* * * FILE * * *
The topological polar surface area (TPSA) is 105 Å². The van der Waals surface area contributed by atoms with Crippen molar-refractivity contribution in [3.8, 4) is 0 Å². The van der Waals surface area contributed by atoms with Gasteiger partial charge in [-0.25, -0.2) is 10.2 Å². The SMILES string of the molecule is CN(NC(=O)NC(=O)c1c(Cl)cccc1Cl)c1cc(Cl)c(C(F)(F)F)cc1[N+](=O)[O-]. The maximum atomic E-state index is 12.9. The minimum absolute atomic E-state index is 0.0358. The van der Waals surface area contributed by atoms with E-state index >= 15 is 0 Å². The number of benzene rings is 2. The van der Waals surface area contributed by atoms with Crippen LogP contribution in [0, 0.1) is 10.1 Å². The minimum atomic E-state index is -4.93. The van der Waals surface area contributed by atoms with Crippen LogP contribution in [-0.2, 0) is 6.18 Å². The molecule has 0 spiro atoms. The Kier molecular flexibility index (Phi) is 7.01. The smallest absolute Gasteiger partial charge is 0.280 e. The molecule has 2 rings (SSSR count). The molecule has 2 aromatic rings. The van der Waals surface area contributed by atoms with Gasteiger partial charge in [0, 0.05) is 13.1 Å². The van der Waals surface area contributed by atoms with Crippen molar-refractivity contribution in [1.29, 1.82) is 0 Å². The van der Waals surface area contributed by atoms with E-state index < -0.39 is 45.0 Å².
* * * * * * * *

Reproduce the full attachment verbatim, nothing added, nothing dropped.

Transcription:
The topological polar surface area (TPSA) is 105 Å². The van der Waals surface area contributed by atoms with Crippen molar-refractivity contribution in [3.8, 4) is 0 Å². The van der Waals surface area contributed by atoms with Gasteiger partial charge in [-0.25, -0.2) is 10.2 Å². The SMILES string of the molecule is CN(NC(=O)NC(=O)c1c(Cl)cccc1Cl)c1cc(Cl)c(C(F)(F)F)cc1[N+](=O)[O-]. The maximum atomic E-state index is 12.9. The minimum absolute atomic E-state index is 0.0358. The van der Waals surface area contributed by atoms with E-state index >= 15 is 0 Å². The number of benzene rings is 2. The van der Waals surface area contributed by atoms with Crippen LogP contribution in [0, 0.1) is 10.1 Å². The minimum atomic E-state index is -4.93. The van der Waals surface area contributed by atoms with Crippen LogP contribution in [-0.2, 0) is 6.18 Å². The molecule has 0 spiro atoms. The Kier molecular flexibility index (Phi) is 7.01. The smallest absolute Gasteiger partial charge is 0.280 e. The molecule has 2 rings (SSSR count). The molecule has 2 aromatic rings. The van der Waals surface area contributed by atoms with Gasteiger partial charge in [0, 0.05) is 13.1 Å². The van der Waals surface area contributed by atoms with Crippen molar-refractivity contribution in [1.29, 1.82) is 0 Å². The van der Waals surface area contributed by atoms with E-state index < -0.39 is 45.0 Å².